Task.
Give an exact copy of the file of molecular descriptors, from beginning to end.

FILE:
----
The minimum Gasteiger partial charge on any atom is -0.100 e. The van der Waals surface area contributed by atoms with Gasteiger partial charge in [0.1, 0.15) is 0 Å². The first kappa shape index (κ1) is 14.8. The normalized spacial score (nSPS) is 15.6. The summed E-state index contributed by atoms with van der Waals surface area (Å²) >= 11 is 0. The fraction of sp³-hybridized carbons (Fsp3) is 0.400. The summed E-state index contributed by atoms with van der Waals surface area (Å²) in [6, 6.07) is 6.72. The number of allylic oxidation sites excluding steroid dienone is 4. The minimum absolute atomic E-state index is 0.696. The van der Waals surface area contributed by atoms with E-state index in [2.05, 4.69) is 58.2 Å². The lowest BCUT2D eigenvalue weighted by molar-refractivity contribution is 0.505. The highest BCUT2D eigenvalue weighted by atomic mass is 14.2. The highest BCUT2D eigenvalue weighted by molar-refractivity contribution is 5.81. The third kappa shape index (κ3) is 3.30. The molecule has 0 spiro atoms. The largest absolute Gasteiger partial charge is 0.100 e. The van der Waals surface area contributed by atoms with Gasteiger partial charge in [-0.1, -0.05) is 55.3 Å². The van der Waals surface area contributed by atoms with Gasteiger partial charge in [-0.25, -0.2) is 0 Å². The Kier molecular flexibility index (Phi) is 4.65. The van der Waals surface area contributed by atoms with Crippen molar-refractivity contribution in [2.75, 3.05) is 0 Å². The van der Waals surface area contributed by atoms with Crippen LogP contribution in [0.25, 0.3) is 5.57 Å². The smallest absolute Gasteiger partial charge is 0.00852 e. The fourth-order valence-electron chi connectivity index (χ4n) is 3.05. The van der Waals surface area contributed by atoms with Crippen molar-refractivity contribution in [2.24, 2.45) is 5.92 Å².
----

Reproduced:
The minimum Gasteiger partial charge on any atom is -0.100 e. The van der Waals surface area contributed by atoms with Gasteiger partial charge in [0.1, 0.15) is 0 Å². The first kappa shape index (κ1) is 14.8. The normalized spacial score (nSPS) is 15.6. The summed E-state index contributed by atoms with van der Waals surface area (Å²) >= 11 is 0. The fraction of sp³-hybridized carbons (Fsp3) is 0.400. The summed E-state index contributed by atoms with van der Waals surface area (Å²) in [6, 6.07) is 6.72. The number of allylic oxidation sites excluding steroid dienone is 4. The minimum absolute atomic E-state index is 0.696. The van der Waals surface area contributed by atoms with E-state index in [2.05, 4.69) is 58.2 Å². The lowest BCUT2D eigenvalue weighted by molar-refractivity contribution is 0.505. The highest BCUT2D eigenvalue weighted by atomic mass is 14.2. The highest BCUT2D eigenvalue weighted by molar-refractivity contribution is 5.81. The third kappa shape index (κ3) is 3.30. The molecule has 0 spiro atoms. The largest absolute Gasteiger partial charge is 0.100 e. The van der Waals surface area contributed by atoms with Gasteiger partial charge in [-0.1, -0.05) is 55.3 Å². The van der Waals surface area contributed by atoms with Gasteiger partial charge in [-0.25, -0.2) is 0 Å². The Kier molecular flexibility index (Phi) is 4.65. The van der Waals surface area contributed by atoms with Crippen molar-refractivity contribution in [2.75, 3.05) is 0 Å². The van der Waals surface area contributed by atoms with Crippen LogP contribution in [0.25, 0.3) is 5.57 Å². The smallest absolute Gasteiger partial charge is 0.00852 e. The fourth-order valence-electron chi connectivity index (χ4n) is 3.05. The van der Waals surface area contributed by atoms with Crippen molar-refractivity contribution in [2.24, 2.45) is 5.92 Å².